The Mumbai Tribunal has recently ruled that holding period should be computed from the date of issue of allotment letter by the developer. If the investor sells the property 36 months after receiving the allotment letter, it will be considered as a long term capital asset. The seller would then need to pay LTCG tax on it, which would reduce his tax outgo. This judgement follows the decision of high courts in the case of Commissioner of Income Tax (CIT) vs K Ramakrishnan and CIT vs SR Jeyashankar.
1. Yes, the agreement date or allotment date of calculation of time period and the agreement shall be treated as valid conveyance for transfer of the property so the indexation shall be calucated as sale of Immovable property you will get the benefit of long term capital gains.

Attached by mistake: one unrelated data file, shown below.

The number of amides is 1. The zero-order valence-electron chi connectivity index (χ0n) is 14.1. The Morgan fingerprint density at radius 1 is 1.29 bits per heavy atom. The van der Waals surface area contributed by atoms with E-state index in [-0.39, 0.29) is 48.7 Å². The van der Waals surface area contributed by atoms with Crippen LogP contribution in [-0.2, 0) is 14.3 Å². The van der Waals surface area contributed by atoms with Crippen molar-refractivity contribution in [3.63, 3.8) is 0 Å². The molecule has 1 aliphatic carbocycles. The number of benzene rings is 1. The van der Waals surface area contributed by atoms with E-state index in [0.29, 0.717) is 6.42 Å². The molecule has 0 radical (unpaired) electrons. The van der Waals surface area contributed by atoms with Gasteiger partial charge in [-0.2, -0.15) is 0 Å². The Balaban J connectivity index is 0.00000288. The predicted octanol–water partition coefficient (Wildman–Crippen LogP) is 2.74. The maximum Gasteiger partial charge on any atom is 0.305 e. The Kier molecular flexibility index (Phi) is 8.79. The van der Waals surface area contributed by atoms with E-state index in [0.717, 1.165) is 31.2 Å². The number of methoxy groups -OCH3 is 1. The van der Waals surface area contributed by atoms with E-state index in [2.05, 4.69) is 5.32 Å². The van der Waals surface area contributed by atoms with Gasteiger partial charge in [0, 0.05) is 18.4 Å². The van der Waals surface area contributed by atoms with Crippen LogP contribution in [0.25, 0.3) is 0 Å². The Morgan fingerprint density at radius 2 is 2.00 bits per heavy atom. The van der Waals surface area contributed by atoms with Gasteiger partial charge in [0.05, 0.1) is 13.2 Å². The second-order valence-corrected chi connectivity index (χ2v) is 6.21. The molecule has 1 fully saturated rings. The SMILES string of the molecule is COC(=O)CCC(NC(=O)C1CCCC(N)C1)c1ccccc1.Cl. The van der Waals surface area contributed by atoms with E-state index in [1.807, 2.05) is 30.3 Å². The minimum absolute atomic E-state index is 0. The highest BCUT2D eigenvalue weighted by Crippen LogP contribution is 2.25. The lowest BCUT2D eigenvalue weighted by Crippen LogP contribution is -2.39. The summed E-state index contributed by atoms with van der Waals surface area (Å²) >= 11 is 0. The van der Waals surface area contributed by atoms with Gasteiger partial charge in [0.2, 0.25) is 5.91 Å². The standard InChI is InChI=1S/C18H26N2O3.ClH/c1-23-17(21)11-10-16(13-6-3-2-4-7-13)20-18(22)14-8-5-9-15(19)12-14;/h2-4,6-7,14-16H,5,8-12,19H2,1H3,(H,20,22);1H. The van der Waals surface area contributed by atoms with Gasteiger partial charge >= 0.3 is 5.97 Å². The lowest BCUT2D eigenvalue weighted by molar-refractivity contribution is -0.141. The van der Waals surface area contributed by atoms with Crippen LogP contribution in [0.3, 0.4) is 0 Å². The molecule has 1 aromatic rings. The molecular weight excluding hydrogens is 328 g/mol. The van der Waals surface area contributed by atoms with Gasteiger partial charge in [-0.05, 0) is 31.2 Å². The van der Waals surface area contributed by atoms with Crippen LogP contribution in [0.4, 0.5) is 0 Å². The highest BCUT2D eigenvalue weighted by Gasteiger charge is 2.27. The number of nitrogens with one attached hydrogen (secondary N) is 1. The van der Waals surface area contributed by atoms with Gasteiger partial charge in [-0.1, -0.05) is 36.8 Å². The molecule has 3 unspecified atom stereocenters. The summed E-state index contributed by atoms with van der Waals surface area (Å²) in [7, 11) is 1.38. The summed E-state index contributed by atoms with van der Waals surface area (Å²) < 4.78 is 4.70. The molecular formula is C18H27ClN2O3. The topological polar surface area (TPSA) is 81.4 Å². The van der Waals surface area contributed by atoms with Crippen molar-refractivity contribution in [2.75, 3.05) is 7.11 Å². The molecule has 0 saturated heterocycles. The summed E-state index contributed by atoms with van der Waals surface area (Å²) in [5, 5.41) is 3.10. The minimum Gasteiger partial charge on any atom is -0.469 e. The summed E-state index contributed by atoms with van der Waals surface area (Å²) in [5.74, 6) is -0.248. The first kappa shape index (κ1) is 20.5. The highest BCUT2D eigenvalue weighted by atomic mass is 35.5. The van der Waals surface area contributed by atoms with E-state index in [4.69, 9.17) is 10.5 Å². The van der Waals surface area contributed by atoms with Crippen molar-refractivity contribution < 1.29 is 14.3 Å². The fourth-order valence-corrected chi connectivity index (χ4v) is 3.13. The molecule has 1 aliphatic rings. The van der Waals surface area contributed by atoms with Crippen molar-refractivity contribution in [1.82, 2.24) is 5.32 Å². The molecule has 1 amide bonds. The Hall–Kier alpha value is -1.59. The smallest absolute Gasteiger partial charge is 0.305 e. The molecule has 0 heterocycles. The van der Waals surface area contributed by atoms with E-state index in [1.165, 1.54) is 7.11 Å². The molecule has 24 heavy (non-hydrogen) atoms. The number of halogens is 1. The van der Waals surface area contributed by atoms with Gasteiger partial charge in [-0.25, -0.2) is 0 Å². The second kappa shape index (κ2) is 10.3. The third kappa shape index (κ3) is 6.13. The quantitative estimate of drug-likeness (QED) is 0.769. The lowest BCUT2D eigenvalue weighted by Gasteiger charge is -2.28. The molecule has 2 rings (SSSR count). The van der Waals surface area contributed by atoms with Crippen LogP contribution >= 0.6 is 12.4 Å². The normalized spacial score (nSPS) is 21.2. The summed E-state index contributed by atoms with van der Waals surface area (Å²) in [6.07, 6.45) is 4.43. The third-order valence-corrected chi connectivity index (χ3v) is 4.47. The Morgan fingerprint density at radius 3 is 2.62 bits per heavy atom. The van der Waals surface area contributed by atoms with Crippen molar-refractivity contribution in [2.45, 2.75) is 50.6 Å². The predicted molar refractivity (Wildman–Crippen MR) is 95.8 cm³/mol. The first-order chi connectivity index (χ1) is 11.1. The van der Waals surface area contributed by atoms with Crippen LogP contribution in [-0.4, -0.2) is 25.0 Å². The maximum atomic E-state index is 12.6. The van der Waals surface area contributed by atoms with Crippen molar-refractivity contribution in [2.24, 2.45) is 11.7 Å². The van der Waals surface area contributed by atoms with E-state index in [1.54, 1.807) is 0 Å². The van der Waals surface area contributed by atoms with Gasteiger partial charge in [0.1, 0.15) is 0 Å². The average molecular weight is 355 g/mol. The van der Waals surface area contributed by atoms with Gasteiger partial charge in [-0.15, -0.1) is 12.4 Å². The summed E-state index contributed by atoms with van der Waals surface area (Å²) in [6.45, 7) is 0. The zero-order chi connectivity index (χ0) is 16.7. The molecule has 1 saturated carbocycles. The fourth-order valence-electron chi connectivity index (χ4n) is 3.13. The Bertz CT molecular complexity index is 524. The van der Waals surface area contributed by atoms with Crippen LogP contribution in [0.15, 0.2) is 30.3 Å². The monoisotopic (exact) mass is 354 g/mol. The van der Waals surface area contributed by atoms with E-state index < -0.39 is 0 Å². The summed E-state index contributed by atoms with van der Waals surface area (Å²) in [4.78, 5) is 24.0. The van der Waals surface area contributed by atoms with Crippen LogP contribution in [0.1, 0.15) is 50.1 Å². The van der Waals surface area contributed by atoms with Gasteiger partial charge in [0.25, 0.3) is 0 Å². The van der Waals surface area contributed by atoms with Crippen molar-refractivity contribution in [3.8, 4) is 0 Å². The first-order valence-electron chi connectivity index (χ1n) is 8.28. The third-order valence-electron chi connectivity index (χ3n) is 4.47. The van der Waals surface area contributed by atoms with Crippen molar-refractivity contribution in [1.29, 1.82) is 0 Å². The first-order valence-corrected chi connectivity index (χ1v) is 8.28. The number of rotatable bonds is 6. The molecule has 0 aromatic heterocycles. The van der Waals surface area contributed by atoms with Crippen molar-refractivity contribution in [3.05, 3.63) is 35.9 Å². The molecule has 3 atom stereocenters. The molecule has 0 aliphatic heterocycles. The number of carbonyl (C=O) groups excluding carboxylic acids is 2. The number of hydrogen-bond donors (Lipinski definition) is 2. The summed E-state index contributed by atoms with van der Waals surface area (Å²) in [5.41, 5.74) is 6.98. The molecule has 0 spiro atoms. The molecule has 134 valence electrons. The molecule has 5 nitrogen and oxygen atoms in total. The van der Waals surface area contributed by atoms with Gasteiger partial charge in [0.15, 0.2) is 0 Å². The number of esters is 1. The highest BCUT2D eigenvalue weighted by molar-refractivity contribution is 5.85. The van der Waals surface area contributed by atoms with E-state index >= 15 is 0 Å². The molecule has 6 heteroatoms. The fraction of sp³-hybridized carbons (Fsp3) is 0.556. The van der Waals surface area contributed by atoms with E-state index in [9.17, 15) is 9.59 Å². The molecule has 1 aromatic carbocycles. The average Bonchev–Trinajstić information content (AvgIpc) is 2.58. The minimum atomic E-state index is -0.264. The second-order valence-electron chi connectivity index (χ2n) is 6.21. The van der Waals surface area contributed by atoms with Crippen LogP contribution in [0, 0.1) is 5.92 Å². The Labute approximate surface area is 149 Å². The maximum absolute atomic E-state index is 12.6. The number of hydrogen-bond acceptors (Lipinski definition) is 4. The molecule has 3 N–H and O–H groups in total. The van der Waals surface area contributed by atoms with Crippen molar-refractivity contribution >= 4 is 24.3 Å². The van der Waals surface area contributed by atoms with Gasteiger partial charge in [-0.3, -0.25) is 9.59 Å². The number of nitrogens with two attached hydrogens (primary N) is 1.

2. if nothing in agreement of share is written than it will be deemed to be 50 percent share of the both the individuals.When two or more people buy a property but do not specifically mention the share that each has in the property, a 'tenancy-in-common' is created. All the coowners can use the entire property and every co-owner is deemed to be having an equal share in it. So you can claim 50 percent capital gains out of your share.With respect to property jointly owned by co-owners, Section 26 of the Income Tax Act gives clear guidelines for taxation of the share of such co-owners in a building. The share of income in the property, may be either in the form of rentals or may even be capital gains arising at the time of sale of such building. The section provides that in case the share of each of the co-owners is clearly defined and is ascertainable, then, the respective share of each co-owner shall become taxable in their hand as an individual. And both can get benifit under Section 54F on purchase of house.